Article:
He added that Moore’s leadership “inspires others to be better, to work harder, and to see oneself as a part of an integrated whole, dedicated to improving the lives of others.”

West Orange Superintendent of Schools Dr. Scott Cascone also commented on the principal’s impact on the district, noting that Moore's previous experience as a school social worker provides him with “a unique and highly relevant skill set.”

“He places a premium value on collaboration between the school, families, and communities in order to support not only academic achievement; but also social-emotional well being,” said Cascone. “Similarly, he recognizes the importance of considering the environment vis-à-vis the individual. As such, nothing is of higher importance to Mr. Moore than the school environment for students and staff and he walks it like he talks it every day which has translated into a healthy and high performing school culture."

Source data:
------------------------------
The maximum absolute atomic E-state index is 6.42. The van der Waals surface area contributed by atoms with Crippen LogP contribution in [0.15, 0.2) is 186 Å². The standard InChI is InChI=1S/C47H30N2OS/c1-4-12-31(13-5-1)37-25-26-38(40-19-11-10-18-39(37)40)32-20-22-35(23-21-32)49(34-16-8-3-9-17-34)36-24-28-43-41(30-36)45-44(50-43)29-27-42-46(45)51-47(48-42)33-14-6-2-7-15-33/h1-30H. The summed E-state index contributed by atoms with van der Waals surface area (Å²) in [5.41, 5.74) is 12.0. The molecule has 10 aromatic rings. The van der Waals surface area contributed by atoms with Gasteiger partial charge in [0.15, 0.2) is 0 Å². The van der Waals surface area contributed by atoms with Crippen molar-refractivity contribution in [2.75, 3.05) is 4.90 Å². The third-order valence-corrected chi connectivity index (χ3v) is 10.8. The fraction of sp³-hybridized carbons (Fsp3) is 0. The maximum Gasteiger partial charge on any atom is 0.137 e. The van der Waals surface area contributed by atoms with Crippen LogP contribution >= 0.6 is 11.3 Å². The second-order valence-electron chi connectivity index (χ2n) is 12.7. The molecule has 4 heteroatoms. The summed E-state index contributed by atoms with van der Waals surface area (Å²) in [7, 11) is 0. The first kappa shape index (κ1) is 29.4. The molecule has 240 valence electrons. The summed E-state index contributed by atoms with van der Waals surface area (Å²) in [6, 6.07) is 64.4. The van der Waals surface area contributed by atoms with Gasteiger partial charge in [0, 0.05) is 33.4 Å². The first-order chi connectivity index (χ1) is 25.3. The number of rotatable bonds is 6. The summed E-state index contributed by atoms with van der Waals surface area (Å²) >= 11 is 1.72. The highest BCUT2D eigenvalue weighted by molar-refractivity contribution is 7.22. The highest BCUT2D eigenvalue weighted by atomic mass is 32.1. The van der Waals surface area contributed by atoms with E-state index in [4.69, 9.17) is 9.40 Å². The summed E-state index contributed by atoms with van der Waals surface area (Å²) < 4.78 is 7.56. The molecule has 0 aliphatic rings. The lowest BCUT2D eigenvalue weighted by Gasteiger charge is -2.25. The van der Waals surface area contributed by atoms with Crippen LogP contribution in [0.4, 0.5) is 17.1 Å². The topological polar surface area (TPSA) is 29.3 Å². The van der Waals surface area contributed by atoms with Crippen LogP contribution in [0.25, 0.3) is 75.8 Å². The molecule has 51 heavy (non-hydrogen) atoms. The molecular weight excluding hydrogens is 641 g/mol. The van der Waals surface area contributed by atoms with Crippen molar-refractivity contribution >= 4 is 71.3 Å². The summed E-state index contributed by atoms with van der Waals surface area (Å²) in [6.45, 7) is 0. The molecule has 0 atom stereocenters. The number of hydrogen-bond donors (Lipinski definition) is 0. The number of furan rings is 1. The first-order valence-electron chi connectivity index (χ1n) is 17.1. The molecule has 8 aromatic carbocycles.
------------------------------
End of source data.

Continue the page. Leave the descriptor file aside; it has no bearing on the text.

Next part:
As the culture of WOHS continues to evolve, so does Moore’s position.

“I keep having a vision, but I allow others to help shape it,” he said. “We have such talented administrators and teachers, and we are all working to have a positive outcome for our kids. We want to see them change the world.”

Moore has been married to his wife, Sarahi, since 2008. They reside in West Orange with their three children.

(This is the first in a series of feature articles that will spotlight individuals, within the West Orange Public Schools district.)